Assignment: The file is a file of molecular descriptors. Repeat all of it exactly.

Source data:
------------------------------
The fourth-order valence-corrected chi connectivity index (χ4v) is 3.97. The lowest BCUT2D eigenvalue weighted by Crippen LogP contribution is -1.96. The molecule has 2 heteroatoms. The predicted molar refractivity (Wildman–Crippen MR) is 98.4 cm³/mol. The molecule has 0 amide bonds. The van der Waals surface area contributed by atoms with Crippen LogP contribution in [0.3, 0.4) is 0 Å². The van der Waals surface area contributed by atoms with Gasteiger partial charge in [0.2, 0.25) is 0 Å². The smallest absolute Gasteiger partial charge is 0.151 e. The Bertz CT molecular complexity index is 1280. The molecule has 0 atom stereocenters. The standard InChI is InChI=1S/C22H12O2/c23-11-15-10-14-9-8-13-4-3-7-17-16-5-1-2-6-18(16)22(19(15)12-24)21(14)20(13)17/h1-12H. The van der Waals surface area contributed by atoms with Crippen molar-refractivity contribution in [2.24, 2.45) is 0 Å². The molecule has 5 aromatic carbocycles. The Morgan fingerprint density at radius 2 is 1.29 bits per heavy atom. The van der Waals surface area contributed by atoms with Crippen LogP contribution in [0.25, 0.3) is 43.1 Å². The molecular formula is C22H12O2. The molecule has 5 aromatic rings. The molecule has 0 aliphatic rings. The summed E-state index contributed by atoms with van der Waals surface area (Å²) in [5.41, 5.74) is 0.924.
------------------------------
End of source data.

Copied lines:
The fourth-order valence-corrected chi connectivity index (χ4v) is 3.97. The lowest BCUT2D eigenvalue weighted by Crippen LogP contribution is -1.96. The molecule has 2 heteroatoms. The predicted molar refractivity (Wildman–Crippen MR) is 98.4 cm³/mol. The molecule has 0 amide bonds. The van der Waals surface area contributed by atoms with Crippen LogP contribution in [0.3, 0.4) is 0 Å². The van der Waals surface area contributed by atoms with Gasteiger partial charge in [0.2, 0.25) is 0 Å². The smallest absolute Gasteiger partial charge is 0.151 e. The Bertz CT molecular complexity index is 1280. The molecule has 0 atom stereocenters. The standard InChI is InChI=1S/C22H12O2/c23-11-15-10-14-9-8-13-4-3-7-17-16-5-1-2-6-18(16)22(19(15)12-24)21(14)20(13)17/h1-12H. The van der Waals surface area contributed by atoms with Crippen molar-refractivity contribution in [2.24, 2.45) is 0 Å². The molecule has 5 aromatic carbocycles. The Morgan fingerprint density at radius 2 is 1.29 bits per heavy atom. The van der Waals surface area contributed by atoms with Crippen LogP contribution in [0.25, 0.3) is 43.1 Å². The molecular formula is C22H12O2. The molecule has 5 aromatic rings. The molecule has 0 aliphatic rings. The summed E-state index contributed by atoms with van der Waals surface area (Å²) in [5.41, 5.74) is 0.924.